A Northern Territory member of the Stolen Generations, still trying to reconnect with her family decades after she was forcibly removed, is urging state and federal governments to learn from their mistakes.
A few dozen people gathered for a vigil in Alice Springs on Tuesday morning to mark the 10th anniversary of the apology to the Stolen Generations.
Photos of members of the Stolen Generations in Alice Springs were placed in the Todd Mall, surrounded by Aboriginal flags and candles.
A minute’s silence was also held for members of the Stolen Generations and for the record number of Aboriginal children still being removed from their families today.
Margaret Furber was removed from her parents and siblings at the age of eight and placed in various institutions around Alice Springs until she turned 18.
She said she never stopped writing letters to her younger brother and sister, who were placed in different institutions interstate, and she saved up her money to send them lollies.
But she said she later found out those letters were never delivered, including one informing her siblings about their mother’s death.
She said despite her best efforts to remain in contact with her family, it had not been enough and that was the most traumatic part of the Stolen Generation for her.
“My brothers and my sisters we still talk about it but we don’t have that closeness as a brother and sister,” she said.
“We’re still finding it difficult to reconnect as a family because so many years have lapsed of not being a family.”
“I don’t know whether an apology is something that’s going to heal the hurt.”
More Aboriginal children are being removed from their parents today than ever before.
Ms Furber said she wanted to see state and federal governments invest in better training for children protection staff, so if children needed to be removed for protection, kinship and family care arrangements could be quickly and appropriately sourced.
She said it would allow children who are removed to continue their connection to family, country and culture.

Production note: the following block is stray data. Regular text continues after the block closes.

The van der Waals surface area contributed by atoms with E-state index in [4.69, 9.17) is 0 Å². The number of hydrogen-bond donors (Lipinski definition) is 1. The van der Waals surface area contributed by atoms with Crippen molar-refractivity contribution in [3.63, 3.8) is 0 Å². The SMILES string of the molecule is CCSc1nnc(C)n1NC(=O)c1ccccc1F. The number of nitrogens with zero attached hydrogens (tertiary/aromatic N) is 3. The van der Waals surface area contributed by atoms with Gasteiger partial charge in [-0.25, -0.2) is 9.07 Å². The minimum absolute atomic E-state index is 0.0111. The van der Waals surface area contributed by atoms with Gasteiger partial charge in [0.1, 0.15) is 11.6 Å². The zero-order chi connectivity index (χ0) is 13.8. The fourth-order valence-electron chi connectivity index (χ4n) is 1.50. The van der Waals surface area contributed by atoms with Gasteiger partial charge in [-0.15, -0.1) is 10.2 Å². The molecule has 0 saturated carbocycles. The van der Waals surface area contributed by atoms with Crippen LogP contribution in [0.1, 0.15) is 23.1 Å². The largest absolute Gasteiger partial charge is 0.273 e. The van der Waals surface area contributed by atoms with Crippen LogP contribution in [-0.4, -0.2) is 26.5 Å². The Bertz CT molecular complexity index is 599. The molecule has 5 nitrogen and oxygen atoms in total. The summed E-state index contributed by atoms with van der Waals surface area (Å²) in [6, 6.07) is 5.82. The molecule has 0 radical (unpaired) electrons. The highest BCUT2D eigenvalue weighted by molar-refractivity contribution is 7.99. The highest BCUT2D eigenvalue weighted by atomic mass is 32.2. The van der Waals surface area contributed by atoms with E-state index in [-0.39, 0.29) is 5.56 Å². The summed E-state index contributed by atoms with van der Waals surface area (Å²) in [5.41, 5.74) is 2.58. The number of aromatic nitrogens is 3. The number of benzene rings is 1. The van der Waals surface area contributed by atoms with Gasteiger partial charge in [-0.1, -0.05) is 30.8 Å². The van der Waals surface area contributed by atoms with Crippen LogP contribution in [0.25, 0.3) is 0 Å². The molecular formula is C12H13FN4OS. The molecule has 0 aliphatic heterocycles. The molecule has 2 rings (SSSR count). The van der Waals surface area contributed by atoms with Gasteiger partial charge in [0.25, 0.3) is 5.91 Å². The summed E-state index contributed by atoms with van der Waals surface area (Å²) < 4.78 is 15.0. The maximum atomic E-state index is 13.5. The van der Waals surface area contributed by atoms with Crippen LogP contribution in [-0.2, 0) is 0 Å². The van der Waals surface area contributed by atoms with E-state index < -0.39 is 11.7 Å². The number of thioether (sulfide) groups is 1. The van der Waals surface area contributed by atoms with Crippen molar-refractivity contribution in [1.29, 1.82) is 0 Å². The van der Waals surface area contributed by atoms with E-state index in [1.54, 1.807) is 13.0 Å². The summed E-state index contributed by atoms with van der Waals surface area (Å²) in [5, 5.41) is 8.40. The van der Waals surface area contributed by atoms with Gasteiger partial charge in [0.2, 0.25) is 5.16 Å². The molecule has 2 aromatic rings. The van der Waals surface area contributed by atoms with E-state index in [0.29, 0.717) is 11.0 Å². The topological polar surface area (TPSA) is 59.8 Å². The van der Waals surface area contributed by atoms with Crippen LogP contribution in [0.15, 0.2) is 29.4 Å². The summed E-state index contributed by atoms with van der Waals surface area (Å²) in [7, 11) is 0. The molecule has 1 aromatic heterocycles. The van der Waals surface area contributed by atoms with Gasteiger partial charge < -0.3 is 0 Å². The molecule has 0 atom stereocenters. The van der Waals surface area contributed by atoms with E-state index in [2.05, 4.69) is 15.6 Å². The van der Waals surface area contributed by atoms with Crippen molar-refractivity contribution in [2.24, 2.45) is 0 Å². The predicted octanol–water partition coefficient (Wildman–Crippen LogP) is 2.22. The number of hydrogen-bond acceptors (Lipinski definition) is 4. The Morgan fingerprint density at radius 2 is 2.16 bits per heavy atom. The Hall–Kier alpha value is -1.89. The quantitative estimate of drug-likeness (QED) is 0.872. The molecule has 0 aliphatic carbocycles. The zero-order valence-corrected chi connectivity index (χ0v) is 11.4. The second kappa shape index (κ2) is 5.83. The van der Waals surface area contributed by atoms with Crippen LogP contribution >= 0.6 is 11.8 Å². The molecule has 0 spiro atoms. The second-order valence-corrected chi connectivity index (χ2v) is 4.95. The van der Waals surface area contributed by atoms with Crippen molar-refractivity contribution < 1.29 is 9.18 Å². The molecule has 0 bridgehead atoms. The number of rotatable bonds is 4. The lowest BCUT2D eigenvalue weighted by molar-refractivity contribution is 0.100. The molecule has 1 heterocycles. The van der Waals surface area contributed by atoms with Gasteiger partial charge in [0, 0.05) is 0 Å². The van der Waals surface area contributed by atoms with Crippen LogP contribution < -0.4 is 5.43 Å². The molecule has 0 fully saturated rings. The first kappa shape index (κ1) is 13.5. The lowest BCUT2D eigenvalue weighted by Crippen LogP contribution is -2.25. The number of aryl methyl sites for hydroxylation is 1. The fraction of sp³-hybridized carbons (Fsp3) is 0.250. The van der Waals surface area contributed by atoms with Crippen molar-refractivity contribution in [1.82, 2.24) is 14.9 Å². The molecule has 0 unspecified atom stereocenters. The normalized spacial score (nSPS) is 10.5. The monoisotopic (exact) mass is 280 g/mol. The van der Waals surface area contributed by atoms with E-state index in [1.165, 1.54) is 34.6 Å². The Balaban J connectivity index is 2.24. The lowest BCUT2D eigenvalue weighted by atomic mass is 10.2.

Children taken off families ‘for the wrong reasons’
It is a call echoed by Arrernte woman Sylvia Neale, whose parents, Jessie Neale (nee Wong) and John Benjamin Neale, were both members of the Stolen Generations.
“The welfare system is functioning like it functioned and has been functioning for years… so there needs to be a new broom to sweep it through and make changes,” she said.
Priscilla Atkins from the North Australia Aboriginal Justice Agency said she hoped changes happening at Territory Families under the new Labor government would see fewer children taken away.
“A lot of children [have been] taken off their family for the wrong reasons,” she said.
“Not because they’re not cared for but a lot of staff from Territory Families don’t understand Aboriginal culture.”
She said Territory Families was having a “huge turnaround”, and were working closely with Aboriginal people to find kinship carers.
“So now is a positive time where that change is happening, and I know it will be slow, but at least it’s happening,” she said.
‘Are you waiting for us to die?’
The apology followed a pledge by Opposition Leader Bill Shorten on Monday to award Stolen Generations survivors in the Northern Territory and Jervis Bay $75,000 if they’re elected.
A national scheme would mean survivors in the Northern Territory and the ACT would become eligible for monetary compensation for the first time, decades after it was recommended by the Bringing Them Home report.
In Darwin, Stolen Generations survivor and campaigner Eileen Cummings said the promise had been a long time coming.
Ms Cummings was raised by missionaries on remote Croker Island, off the Top End’s north coast, for decades unaware that her family was living just across the water.
She said she hoped to see the commitment matched by Prime Minister Malcolm Turnbull, and that time was running out, with another elderly survivor from the Northern Territory passing away last week.
“Every day we’re losing somebody,” she said.
“So once I said to the Prime Minister, ‘what, you’re waiting for us all to die? We’re all in our 70s and 80s now, and you still haven’t given us anything’.”